Boeing Gets Green Light from FAA to Start 737 Max Test Flights

By Kurt Stolz on 28 June 2020
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A Boeing 737 cockpit

Boeing said it received Federal Aviation Administration approval to start test flights of its beleaguered 737 Max to validate new flight control software with a goal of getting its best-selling jet back into the skies.

The 737 Max was grounded in March 2019 following two hull losses that resulted in the death of 346 people.

Lion Air Flight 610 crashed into the Java Sea on October 29, 2018, en route from Soekarno-Hatta International Airport in Jakarta to Depati Amir Airport in Pangkai Pinang.  The Boeing 737 Max 8 crashed 13 minutes after takeoff, killing all 189 passengers and crewmembers.

Ethiopian Airlines Flight 302, heading for Nairobi, crashed on March 18, 2019 just minutes after takeoff from Addis Ababa.

The worldwide fleet of 737 Max aircraft has been grounded for almost 15 months following the two incidents, which roiled the airline industry at the time.

Boeing last year developed a software fix for the planes, which involves the aircraft’s Maneuvering Characteristics Augmentation System, or MCAS, a flight control system that repeatedly pushed down the noses of the two jets that crashed.  Since then, other potential issues with the aircraft have emerged and the multiple senior Boeing officials including the CEO have been forced to resign as a result of their handling of the issue.

The hardware and software modifications are expected to address all currently open issues with the aircraft.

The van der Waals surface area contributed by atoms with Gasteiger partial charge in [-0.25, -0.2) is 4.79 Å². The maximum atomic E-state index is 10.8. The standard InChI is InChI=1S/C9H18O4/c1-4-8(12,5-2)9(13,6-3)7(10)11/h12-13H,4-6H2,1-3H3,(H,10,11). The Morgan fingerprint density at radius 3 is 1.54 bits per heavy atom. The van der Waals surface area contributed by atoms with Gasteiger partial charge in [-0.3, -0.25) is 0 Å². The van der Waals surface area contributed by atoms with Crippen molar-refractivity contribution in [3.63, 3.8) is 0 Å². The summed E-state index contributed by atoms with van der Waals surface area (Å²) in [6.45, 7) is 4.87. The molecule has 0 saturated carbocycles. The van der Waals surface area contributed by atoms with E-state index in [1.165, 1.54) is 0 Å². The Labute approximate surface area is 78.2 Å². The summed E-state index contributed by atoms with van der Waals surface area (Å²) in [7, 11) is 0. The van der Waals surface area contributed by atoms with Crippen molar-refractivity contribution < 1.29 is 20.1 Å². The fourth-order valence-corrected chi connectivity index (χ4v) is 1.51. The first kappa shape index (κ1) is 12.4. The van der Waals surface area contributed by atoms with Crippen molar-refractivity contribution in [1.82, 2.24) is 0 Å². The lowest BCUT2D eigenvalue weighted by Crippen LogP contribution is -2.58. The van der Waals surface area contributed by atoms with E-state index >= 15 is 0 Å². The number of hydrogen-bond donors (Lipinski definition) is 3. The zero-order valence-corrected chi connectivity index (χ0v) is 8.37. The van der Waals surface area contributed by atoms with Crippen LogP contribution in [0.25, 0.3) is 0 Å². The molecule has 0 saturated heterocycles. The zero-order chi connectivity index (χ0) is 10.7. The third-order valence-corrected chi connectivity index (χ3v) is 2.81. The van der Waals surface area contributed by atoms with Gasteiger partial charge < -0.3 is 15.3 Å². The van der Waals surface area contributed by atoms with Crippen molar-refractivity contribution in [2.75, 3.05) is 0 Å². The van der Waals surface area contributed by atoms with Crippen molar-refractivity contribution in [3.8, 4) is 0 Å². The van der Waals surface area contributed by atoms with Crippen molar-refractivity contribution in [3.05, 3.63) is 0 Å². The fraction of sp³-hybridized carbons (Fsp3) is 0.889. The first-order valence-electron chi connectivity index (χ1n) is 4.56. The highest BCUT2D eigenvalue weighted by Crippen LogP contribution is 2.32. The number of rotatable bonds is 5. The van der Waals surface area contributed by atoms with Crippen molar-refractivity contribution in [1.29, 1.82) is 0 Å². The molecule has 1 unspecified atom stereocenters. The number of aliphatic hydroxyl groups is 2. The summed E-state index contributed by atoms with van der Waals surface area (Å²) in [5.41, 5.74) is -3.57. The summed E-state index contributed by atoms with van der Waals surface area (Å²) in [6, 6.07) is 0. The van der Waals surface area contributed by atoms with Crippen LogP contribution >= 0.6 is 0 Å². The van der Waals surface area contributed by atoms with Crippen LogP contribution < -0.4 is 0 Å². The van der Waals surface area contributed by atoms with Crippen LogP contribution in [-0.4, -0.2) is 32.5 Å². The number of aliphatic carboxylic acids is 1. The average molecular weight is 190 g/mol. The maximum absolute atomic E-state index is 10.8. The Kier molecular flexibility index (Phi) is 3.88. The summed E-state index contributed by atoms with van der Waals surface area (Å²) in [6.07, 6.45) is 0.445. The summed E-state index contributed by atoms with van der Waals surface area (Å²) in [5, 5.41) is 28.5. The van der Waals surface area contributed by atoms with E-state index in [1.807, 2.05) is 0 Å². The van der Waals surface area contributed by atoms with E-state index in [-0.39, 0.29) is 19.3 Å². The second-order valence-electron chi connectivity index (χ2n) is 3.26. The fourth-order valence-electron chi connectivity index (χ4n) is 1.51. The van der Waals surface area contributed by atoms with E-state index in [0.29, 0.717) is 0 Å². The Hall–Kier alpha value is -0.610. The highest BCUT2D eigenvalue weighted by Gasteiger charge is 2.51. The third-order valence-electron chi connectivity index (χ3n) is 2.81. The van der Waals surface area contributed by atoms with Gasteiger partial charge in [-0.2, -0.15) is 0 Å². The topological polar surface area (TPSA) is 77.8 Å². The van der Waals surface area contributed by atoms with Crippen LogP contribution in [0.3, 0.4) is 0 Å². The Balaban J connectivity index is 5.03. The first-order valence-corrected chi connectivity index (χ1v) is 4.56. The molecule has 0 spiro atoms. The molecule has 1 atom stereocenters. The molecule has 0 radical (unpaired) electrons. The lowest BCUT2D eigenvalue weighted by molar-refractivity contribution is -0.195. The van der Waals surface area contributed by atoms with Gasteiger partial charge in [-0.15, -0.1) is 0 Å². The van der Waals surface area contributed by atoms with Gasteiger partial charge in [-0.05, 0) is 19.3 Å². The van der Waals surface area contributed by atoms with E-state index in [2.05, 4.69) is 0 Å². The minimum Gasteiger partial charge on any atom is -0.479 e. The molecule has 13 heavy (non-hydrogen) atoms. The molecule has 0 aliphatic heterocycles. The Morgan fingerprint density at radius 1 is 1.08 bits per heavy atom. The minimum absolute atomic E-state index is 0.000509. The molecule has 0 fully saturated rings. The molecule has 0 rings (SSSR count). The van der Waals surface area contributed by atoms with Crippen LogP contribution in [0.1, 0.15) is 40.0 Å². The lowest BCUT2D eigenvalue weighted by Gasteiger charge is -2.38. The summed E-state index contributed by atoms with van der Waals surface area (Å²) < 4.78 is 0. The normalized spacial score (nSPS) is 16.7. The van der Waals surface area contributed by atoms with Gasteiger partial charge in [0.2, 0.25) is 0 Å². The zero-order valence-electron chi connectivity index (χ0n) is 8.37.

The certification flights will be flown by FAA pilots although a Boeing test pilot will also be on board.

The plan calls for the tests to “include an array of flight maneuvers and emergency procedures to enable the agency to assess“ whether Boeing’s hardware and software changes comply with FAA certification standards, the agency said in an e-mail to House and Senate oversight committee staff members.

Presuming the tests are successful, there will still be multiple steps that follow the flight tests, including reports and analyses.  The FAA may determine that pilots require additional training based on the changes and what has been learnt about the crashes.

Even then, since the planes have been in storage for over a year, it will take some time to get them updated and perform any maintenance or testing before then can resume commercial service.

(Photo: Accura Media Group)

Accura News

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